Your Seven-Year-Old Child's Social Development

Seven-Year-Olds Are Ready to Explore Ethics and Friendship

Smiling girls drawing on computer in school
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Seven-year-old children will enjoy friendships and may be particularly close to one or a few buddies. Seven-year-olds will care more about other people’s reactions and opinions, which may make them more susceptible to peer pressure. They will develop more empathy, as well as a strong sense of right, wrong and fairness.

Friendships

As seven-year-olds grow up and expand their social horizons, they often naturally become attached to other adults besides their parents, such as a teacher, an uncle, or even a friend’s parent.

Children, this age may have developed close friendships in kindergarten or even earlier. But for seven-year-olds, attachments to other people both peers and older adults can become richer and more rewarding as they share interests, hobbies, and play games and sports together.

It's also common for seven-year-olds to want to increasingly play only with children of their own gender. In some cases, this may be a natural function of simply having different interests; in other instances, it may be the result of peer pressure. Parents can encourage children to continue to play with a friend who may be a different gender if their seven-year-old truly likes that child. This can be an opportunity to talk about peer pressure and the importance of doing things that others might not agree with if it feels right for them.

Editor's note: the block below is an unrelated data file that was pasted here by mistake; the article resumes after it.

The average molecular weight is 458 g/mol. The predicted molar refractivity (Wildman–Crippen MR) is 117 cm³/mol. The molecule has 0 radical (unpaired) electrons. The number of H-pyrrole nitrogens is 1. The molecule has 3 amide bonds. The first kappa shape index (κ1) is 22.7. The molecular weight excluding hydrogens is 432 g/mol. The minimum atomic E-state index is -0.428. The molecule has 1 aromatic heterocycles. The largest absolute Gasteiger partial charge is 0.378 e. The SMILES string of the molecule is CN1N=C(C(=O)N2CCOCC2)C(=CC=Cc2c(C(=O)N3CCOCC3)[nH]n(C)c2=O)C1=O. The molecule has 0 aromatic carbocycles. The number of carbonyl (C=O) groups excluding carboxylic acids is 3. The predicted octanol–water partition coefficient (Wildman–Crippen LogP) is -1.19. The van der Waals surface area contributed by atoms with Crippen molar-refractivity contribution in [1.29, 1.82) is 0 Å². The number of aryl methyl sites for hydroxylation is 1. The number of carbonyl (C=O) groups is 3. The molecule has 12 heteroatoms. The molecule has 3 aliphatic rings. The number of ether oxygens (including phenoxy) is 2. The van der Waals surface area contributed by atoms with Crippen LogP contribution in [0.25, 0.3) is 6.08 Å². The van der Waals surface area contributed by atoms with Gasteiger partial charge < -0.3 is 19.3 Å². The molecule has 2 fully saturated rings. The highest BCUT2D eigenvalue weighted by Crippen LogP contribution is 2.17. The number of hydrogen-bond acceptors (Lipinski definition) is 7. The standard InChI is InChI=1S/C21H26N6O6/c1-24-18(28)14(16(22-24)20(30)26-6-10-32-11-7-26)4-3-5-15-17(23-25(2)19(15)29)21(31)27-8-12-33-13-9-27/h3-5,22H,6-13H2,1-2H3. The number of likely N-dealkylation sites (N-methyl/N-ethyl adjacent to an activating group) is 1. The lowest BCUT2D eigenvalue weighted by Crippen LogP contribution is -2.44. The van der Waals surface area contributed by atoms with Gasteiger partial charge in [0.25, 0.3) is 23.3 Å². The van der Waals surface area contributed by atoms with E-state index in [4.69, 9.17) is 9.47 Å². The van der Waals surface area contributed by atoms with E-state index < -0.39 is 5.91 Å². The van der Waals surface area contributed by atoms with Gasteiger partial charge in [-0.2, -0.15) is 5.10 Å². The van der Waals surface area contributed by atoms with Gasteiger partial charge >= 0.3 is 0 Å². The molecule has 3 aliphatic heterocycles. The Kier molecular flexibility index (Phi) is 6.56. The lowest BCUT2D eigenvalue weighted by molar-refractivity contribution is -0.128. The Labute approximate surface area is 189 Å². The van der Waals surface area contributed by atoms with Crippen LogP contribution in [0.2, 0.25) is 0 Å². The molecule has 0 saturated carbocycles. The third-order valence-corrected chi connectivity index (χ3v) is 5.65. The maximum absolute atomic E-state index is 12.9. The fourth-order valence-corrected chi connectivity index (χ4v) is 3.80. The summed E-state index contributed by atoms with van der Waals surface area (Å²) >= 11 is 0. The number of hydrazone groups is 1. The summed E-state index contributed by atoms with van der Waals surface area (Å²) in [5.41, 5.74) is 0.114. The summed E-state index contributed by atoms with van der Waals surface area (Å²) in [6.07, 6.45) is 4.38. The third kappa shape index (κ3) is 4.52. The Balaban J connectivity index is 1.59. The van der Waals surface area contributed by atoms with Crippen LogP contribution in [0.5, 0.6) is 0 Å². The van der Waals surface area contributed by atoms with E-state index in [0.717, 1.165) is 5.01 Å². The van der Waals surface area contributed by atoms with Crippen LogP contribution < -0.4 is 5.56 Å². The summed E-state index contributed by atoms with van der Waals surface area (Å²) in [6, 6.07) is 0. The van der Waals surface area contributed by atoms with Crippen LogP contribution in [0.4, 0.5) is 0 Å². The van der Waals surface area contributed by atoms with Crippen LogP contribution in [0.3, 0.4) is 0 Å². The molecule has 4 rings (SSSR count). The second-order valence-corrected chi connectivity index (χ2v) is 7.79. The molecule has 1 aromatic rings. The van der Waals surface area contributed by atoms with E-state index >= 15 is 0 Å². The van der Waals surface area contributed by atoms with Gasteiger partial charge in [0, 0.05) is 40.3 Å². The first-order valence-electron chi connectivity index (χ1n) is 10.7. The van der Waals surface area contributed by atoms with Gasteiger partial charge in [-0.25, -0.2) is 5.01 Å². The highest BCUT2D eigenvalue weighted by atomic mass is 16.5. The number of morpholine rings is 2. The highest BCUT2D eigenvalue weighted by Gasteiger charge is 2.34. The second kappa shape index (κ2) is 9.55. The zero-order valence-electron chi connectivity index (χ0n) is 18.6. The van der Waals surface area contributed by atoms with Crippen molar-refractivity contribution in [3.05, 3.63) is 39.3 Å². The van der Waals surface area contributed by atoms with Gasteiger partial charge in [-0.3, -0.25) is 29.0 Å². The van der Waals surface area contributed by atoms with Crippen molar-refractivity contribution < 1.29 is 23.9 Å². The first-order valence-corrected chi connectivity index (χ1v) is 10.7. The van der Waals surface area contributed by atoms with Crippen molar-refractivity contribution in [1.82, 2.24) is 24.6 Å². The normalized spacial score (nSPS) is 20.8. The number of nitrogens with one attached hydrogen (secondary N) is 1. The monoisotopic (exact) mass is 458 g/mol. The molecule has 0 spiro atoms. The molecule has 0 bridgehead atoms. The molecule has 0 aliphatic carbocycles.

Morals and Rules

Your seven-year-old is developing a strong sense of right and wrong and is more likely to feel guilt and shame.

Seven-year-old children may "tell" on others who they think are cheating, and may be quite vocal and emphatic about concepts like fairness and justice.

Giving, Sharing, and Empathy

At school, your seven-year-old is developing an understanding of the vastness of the world and the meaning of community and neighborhood.

He has most likely learned about how to be a good member of his class by sharing, helping each other, waiting for his turn, participating in class activities, and so on.

He is also more likely to be able to understand other people’s actions and feelings, although it is natural for a seven-year-old to still be self-centered at times. Seven-year-olds are more able to put themselves in someone else’s shoes and work through conflict, although scuffles and hurt feelings can still break out among seven-year-old children.

This can be an excellent age to teach your child about what it means to be a good citizen of the world. You can talk about how to be charitable or ways you can help the environment. And while seven-year-olds are naturally developing empathy for others, you can help nurture his emotional intelligence. Set a good example, ask your child questions such as “how would you feel?” and work together to help those who are in need or less fortunate.

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